Movie Review: Captain Marvel

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Carol Danvers (Brie Larson) suits up in Marvel’s Captain Marvel. (Source: Radio Times)

Last year was one helluva year for the MCU. Black Panther was history in the making upon its release. It became the highest-grossing film in the series as well as the highest-grossing film to feature a mostly African-American cast and directed by an African-American filmmaker. Not only that, it became the first superhero film to receive a Best Picture Oscar (but lost to the timely and old-fashioned Green Book). With Avengers: Infinity War and Ant-Man and the Wasp both ending on cliffhangers, audiences wait in anticipation on what will happen to our superheroes.

Captain Marvel comes into save the day. But first, here’s another film about the origins of the superhero.

Vers (Brie Larson) lives on the planet Hala, and is part of an alien race known as Kree. Suffering from dreams of another life on Earth as U.S. Air Force pilot Carol Danvers, she is caught in the middle of a war between her race and the Skrulls, who have shapeshifting abilities. Her mentor Yon-Rogg (Jude Law) wants Vers to control her emotions carefully. When her pod crash lands inside a Blockbuster video store in Los Angeles in 1995, she joins forces with a young Nick Fury (Samuel L. Jackson) to end the alien war before it’s too late.

It’s surprising to hear this movie receiving a mixed reception compared to the previous entries. Yes, it might have the familiar tropes of superhero origin stories of the past. And yes, it’s far from the best and the worst in the series. But–writers/directors Anna Boden and Ryan Fleck (Half-Nelson, Mississippi Grind) manage to bring in the fun and poignancy into this empowering tale of the means of being human.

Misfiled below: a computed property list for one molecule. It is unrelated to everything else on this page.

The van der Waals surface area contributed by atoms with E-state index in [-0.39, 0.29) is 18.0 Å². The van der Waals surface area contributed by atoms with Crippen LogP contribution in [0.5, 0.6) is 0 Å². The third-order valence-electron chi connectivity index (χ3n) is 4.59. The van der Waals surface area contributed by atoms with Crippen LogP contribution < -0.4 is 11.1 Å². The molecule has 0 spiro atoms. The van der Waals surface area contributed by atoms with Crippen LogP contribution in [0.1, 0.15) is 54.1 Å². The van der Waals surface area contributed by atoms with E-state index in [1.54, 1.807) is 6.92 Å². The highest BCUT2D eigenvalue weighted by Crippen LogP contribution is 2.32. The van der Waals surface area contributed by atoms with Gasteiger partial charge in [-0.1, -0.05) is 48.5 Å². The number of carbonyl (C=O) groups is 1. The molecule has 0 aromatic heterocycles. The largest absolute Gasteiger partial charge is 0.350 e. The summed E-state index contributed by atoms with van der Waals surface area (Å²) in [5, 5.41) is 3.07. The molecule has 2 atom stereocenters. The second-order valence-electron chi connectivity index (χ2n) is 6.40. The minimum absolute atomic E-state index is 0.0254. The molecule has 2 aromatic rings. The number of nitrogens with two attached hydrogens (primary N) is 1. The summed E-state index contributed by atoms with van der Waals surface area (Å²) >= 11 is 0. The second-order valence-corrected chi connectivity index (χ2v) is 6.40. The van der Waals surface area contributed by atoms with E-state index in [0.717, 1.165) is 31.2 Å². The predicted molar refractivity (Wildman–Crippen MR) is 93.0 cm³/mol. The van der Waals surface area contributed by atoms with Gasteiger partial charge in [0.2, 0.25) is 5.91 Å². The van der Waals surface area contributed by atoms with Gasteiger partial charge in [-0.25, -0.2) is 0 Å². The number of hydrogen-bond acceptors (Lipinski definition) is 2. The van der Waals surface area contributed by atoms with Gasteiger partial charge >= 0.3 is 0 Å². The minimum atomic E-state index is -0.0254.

Larson electrifies as the titular hero, whose superpowers include super-strength, endurance, stamina, and throwing fireballs with her fists. She has trouble remembering where she came from. Then, she reunites with her old friend Maria (Lashana Lynch), a single mother to 11-year-old Monica (Akira Akbar); looking through old pictures of herself trying to fit the pieces of the puzzles (in one emotional scene). As Dr. Wendy Lawson (Annette Bening) tells her, “We don’t fight wars, we end them.”

The first act is sluggish than its predecessors. Once Danvers lands on Earth, the pace starts to pick up with its references to ‘90s nostalgia, witty dialogue, dazzling effects, and almost wall-to-wall action. Jackson’s Nick Fury provides plenty of good laughs, especially when he shows his soft side when he encounters a cat named Goose. The rest of the cast is fine although forgettable. Nevertheless, Captain Marvel is still a good time early in the year. Bring on, Avengers: Endgame!

8/10

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Movie Review: Free Fire

 

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A group of people try to buy some guns in Ben Wheatley’s Free Fire. (Source: IMDb)